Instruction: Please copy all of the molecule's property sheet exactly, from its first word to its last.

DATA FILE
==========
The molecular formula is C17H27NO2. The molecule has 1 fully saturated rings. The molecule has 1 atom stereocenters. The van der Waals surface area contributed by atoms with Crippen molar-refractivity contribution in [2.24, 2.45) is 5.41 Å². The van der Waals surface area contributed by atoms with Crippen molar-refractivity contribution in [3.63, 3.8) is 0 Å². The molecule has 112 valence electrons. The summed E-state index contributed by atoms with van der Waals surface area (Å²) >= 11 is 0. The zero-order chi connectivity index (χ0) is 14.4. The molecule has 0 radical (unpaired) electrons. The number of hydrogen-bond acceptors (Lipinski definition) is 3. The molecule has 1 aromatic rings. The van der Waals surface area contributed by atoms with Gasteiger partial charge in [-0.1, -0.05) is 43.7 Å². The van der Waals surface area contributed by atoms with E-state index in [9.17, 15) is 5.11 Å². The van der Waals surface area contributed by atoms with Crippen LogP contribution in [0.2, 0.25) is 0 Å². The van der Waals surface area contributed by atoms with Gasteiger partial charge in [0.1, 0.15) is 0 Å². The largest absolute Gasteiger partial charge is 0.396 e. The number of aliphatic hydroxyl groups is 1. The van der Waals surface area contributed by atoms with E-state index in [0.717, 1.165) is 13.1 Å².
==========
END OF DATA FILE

The molecular formula is C17H27NO2. The molecule has 1 fully saturated rings. The molecule has 1 atom stereocenters. The van der Waals surface area contributed by atoms with Crippen molar-refractivity contribution in [2.24, 2.45) is 5.41 Å². The van der Waals surface area contributed by atoms with Crippen molar-refractivity contribution in [3.63, 3.8) is 0 Å². The molecule has 112 valence electrons. The summed E-state index contributed by atoms with van der Waals surface area (Å²) >= 11 is 0. The zero-order chi connectivity index (χ0) is 14.4. The molecule has 0 radical (unpaired) electrons. The number of hydrogen-bond acceptors (Lipinski definition) is 3. The molecule has 1 aromatic rings. The van der Waals surface area contributed by atoms with Gasteiger partial charge in [-0.1, -0.05) is 43.7 Å². The van der Waals surface area contributed by atoms with E-state index in [9.17, 15) is 5.11 Å². The van der Waals surface area contributed by atoms with Crippen LogP contribution in [0.2, 0.25) is 0 Å². The van der Waals surface area contributed by atoms with Gasteiger partial charge in [0.1, 0.15) is 0 Å². The largest absolute Gasteiger partial charge is 0.396 e. The number of aliphatic hydroxyl groups is 1. The van der Waals surface area contributed by atoms with E-state index in [0.717, 1.165) is 13.1 Å².